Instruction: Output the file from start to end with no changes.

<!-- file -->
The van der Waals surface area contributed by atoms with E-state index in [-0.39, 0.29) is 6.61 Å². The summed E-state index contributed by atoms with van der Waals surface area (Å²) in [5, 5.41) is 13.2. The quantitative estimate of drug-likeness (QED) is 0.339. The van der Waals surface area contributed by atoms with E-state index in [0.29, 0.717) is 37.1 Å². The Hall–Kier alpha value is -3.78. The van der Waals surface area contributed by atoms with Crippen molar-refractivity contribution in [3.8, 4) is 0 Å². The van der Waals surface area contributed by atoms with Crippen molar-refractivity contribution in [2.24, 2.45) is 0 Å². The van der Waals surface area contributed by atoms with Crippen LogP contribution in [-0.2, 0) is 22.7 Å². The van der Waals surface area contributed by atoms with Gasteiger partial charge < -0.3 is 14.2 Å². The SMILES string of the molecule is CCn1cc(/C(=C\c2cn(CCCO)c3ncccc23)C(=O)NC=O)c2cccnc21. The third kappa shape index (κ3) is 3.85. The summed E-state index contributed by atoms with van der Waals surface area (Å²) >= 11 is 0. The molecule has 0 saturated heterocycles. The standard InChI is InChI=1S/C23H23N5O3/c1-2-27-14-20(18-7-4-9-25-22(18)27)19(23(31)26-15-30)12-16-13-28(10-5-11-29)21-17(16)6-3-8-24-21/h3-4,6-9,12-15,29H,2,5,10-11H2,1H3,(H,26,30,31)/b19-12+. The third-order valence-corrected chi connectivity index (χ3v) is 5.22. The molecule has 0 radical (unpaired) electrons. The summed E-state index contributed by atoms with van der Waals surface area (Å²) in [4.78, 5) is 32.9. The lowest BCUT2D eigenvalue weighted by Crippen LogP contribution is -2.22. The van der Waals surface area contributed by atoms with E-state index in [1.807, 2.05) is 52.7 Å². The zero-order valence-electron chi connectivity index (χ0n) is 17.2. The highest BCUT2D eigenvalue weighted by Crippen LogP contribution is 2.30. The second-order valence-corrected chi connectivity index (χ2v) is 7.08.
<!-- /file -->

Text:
The van der Waals surface area contributed by atoms with E-state index in [-0.39, 0.29) is 6.61 Å². The summed E-state index contributed by atoms with van der Waals surface area (Å²) in [5, 5.41) is 13.2. The quantitative estimate of drug-likeness (QED) is 0.339. The van der Waals surface area contributed by atoms with E-state index in [0.29, 0.717) is 37.1 Å². The Hall–Kier alpha value is -3.78. The van der Waals surface area contributed by atoms with Crippen molar-refractivity contribution in [3.8, 4) is 0 Å². The van der Waals surface area contributed by atoms with Crippen molar-refractivity contribution in [2.24, 2.45) is 0 Å². The van der Waals surface area contributed by atoms with Crippen LogP contribution in [-0.2, 0) is 22.7 Å². The van der Waals surface area contributed by atoms with Gasteiger partial charge < -0.3 is 14.2 Å². The SMILES string of the molecule is CCn1cc(/C(=C\c2cn(CCCO)c3ncccc23)C(=O)NC=O)c2cccnc21. The third kappa shape index (κ3) is 3.85. The summed E-state index contributed by atoms with van der Waals surface area (Å²) >= 11 is 0. The molecule has 0 saturated heterocycles. The standard InChI is InChI=1S/C23H23N5O3/c1-2-27-14-20(18-7-4-9-25-22(18)27)19(23(31)26-15-30)12-16-13-28(10-5-11-29)21-17(16)6-3-8-24-21/h3-4,6-9,12-15,29H,2,5,10-11H2,1H3,(H,26,30,31)/b19-12+. The third-order valence-corrected chi connectivity index (χ3v) is 5.22. The molecule has 0 radical (unpaired) electrons. The summed E-state index contributed by atoms with van der Waals surface area (Å²) in [4.78, 5) is 32.9. The lowest BCUT2D eigenvalue weighted by Crippen LogP contribution is -2.22. The van der Waals surface area contributed by atoms with E-state index in [1.807, 2.05) is 52.7 Å². The zero-order valence-electron chi connectivity index (χ0n) is 17.2. The highest BCUT2D eigenvalue weighted by Crippen LogP contribution is 2.30. The second-order valence-corrected chi connectivity index (χ2v) is 7.08.